Some readers may have lost touch with Carole King after her album Tapestry was released in 1971. Yes, our lives have gone on since then, and so has hers. We follow her through the years and through advancing stages of life. Eventually she's living off the grid in Idaho, in a very admirable and very non-celebrity manner. She's forthcoming about the legal battles over a road right-of-way that led to the case of Custer County v. Carole King Evers. We feel her distress when a hiking accident and a stage fall both incapacitate her. She relates her involvement in favorite causes, like supporting Gary Hart's 1984 presidential campaign, and interacting with challenged kids in Paul Newman's Hole in the Wall Gang Camp. Personal and music-related b&w photos are included.

It's the music that makes the rest of her life possible. Carole King's story is really the history of popular music in the 1950s, '60s and '70s. While she approaches the subject from her own viewpoint, she also notes the occurrence of major events from the times in order to provide reference. This technique results in a well-rounded history of the day that merely centers around one terrifically talented woman. Here we can watch Carole develop and grow from being merely a melody maker to becoming a full songwriter and all-round performer. She shares stories of creativity: of her writing process in general, and of her collaborations with lyricists Gerry Goffin and Toni Stern. She tells us how certain songs came about. (But she never dwells on "You've Got a Friend," which is an interesting omission. There must be something to withhold on that one.) We learn in-depth details about the Tapestry recording sessions, including the fact that the album cover brought fame to her photogenic kitty, Telemachus.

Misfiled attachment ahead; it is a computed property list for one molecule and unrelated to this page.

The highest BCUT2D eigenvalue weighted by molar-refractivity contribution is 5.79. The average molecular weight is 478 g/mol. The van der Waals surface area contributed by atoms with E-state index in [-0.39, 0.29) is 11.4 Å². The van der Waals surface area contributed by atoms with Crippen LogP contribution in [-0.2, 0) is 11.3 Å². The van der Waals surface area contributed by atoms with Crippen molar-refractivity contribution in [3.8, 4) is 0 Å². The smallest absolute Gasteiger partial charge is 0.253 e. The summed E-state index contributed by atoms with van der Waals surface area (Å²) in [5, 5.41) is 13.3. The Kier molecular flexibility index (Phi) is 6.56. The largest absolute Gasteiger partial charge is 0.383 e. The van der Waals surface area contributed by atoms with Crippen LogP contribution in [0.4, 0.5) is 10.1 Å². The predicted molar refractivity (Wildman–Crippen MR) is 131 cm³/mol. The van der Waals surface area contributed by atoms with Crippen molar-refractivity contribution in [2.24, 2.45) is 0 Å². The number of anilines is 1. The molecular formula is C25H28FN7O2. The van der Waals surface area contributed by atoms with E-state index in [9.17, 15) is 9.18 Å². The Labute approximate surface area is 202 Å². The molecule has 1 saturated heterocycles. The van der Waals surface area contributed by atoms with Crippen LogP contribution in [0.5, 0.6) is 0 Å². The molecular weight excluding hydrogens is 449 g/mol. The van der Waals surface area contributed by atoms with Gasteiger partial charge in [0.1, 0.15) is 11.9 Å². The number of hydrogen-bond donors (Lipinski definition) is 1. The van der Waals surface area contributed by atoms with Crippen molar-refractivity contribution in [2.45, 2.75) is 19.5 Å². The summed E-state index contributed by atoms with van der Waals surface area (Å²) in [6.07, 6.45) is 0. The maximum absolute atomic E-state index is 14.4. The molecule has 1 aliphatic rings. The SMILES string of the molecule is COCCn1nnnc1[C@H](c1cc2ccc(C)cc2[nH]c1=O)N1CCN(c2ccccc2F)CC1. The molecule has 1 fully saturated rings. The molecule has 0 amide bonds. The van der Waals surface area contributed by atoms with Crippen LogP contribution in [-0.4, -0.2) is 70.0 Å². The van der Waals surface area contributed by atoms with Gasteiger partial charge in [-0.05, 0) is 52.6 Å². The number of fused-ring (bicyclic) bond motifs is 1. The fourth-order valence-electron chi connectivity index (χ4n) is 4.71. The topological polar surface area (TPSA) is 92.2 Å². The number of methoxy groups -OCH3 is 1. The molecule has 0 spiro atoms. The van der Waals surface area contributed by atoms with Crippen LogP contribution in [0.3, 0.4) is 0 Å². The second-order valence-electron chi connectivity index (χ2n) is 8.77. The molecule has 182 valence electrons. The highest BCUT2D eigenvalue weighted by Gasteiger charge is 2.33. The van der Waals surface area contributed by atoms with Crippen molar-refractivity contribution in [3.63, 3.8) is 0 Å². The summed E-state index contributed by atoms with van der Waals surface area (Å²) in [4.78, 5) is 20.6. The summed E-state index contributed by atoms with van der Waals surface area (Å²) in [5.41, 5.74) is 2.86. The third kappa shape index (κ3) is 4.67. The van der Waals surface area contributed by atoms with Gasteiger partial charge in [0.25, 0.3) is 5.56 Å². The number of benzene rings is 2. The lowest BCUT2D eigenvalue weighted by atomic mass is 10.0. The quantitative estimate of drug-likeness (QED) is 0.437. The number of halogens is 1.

Carole has to date released a total of 25 solo albums and has branched out to act in movies and on Broadway. One of my favorite movie scores of hers is the one for Murphy's Romance.

And then there are the musicians. Yes, she's met and known a ton of them. No, she does not "dish" unnecessarily. And she doesn't name-drop just for effect. But she does tell of her professional encounters with John Lennon, Paul McCartney, Bob Dylan, Paul Simon, Brian Wilson and others, in a matter-of-fact manner, because that's just the way it happened. The most fortuitous meeting, of course, was with James Taylor in 1967. When Carole was part of his band on a 1970 tour, James forced her to sing "Up on the Roof" by herself to the audience. She'd written the song, so why shouldn't she be able to sing it? James gave her the opportunity to find and establish her performing niche. No wonder they've remained friends ever since.